Dorian Canales is a senior at a Memphis-area university. He had a lot on his plate before the pandemic. Now his graduation has been postponed and classes moved online.
He, like many Memphians, is also worried about how COVID-19 will affect his family’s future.
“The CDC might encourage people to stay home, but people like my family have to find the means to survive and provide,” said Canales.
Canales is a Deferred Action for Childhood Arrivals or DACA recipient. He immigrated to the U.S. from Honduras when he was 7-years-old. His parents, both painters, can't work from home and can't afford not to work.
“Many minorities have to work the essential jobs. They’re your construction workers, stockers, and fast food workers. They’re inevitably going to be exposed to the virus," said first-generation American and Memphian Nestor Avila.
It's estimated that 40,000 to 60,000 people
who are foreign-born now live and work in Shelby County. They include U.S. citizens, legal residents, refugees, undocumented workers, and those here on work, student, and fiancé visas. Only those intending to stay long-term are immigrants.
Memphis' immigrants are educators, business professionals, and small business owners. They're also shift-based workers across industries--distribution, healthcare, janitorial, construction, food service, retail.
As Memphis reopens, these Memphians will face an increased risk of exposure to the virus. They'll also face roadblocks to economic recovery unique to their communities.
There's fear around documentation, restrictions on aid, language barriers, and new and proposed federal policies that will hinder immigration and access to jobs post-pandemic.
“[Immigrants] still are often unseen, unheard, under-counted, and, therefore, highly underserved," said Michael Phillips, executive director of local nonprofit, Su Casa Family Ministries.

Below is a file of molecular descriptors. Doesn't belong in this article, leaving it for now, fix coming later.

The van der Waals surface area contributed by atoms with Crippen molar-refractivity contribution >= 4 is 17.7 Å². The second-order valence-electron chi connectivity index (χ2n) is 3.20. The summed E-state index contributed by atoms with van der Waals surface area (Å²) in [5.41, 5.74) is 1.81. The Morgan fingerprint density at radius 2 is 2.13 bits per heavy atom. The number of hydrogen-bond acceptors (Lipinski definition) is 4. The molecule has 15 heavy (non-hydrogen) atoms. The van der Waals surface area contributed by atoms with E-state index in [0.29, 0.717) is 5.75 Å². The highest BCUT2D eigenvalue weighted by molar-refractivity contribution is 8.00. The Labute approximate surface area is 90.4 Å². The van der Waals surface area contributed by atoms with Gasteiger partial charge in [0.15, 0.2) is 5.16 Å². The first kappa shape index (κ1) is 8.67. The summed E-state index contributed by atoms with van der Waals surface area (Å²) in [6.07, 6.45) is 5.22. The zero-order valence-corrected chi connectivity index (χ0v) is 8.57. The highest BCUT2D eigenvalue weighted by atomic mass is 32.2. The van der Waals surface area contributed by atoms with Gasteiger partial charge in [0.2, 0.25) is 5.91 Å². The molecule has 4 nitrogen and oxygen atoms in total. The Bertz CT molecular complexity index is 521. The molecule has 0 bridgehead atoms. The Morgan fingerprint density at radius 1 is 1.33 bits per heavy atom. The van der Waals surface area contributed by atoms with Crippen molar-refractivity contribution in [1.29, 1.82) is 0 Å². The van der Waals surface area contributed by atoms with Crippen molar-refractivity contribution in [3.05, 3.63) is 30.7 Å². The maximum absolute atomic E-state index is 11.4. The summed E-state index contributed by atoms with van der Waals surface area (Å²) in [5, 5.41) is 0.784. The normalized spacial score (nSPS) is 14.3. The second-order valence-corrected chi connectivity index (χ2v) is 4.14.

Jared Myers (R), executive director of Heights CDC, works with a local teen to canvas The Heights neighborhood. The Heights is home to Memphis' largest Latino community and international business community. Su Casa Family Ministries is also located in The Heights. (Cole Bradley)
Like Canales, Avila’s parents are from Honduras. He was born in Memphis.
He's 18 years old now and balances his university course work with his job stocking shelves at a local grocery store. His father is a construction worker and is the primary earner for their family of eight.
Avila knows they're at risk when they go to work, but it's a necessity.
“Most people are worried about a lack of food,” Avila said. “Not everyone has the same resources and same income to stock up.”
An New American Economy COVID-19 special report
showed immigrants are over-represented among front-line essential workers. They're just over 14% of the U.S. population but account for 36.5% of home health aids, 28.7% of physicians, and 15.7% of nurses. They also make up over 16% of grocery workers and over 18% of food delivery workers.
"Some of our tenants have already called to say they won’t be able to pay this month’s rent," said Jared Myers, Heights CDC's executive director, of those living in the nonprofit's affordable-rate rental properties. "They’re also asking for assistance with utilities and with food access.”
The Heights is home to Shelby County's largest Latino community and international business community
. Heights CDC recently launched a COVID-19 relief fund
for area residents.
Myers said too many of their neighbors are unaware or unsure of how to get aid because most resources are available only in English.
“Not having information in their language is a huge barrier,” he said.
To-date, there's been only one COVID-19 testing event gear towards Spanish-speakers. It was held May 6 by Christ Community Health Service. CCHS does offer translators at its Hickory Hill, Raleigh, and Broad Avenue locations during normal testing house.
There have been no testing specifically directed at Mid-Southerns who speak other languages.
Immigrants may also fear that seeking services will put undocumented family members at risk. Undocumented workers are also ineligible for federal aid that requires a Social Security number. This includes CARES Act pandemic relief like stimulus checks or grants for college students
Small businesses have taken crushing blows in the pandemic, and immigrants are more likely
to own their own businesses than those born in the U.S. Of particular note are Asian-owned businesses,
which have seen sales plummet and hate crimes increase due to association with the virus's Chinese origins.
Read Part II: "Immigrants face new fears for jobs and citizenship post-pandemic"
Find more resources and ways to help in both English and Spanish in our Memphis Area COVID-19 Resource Guide.
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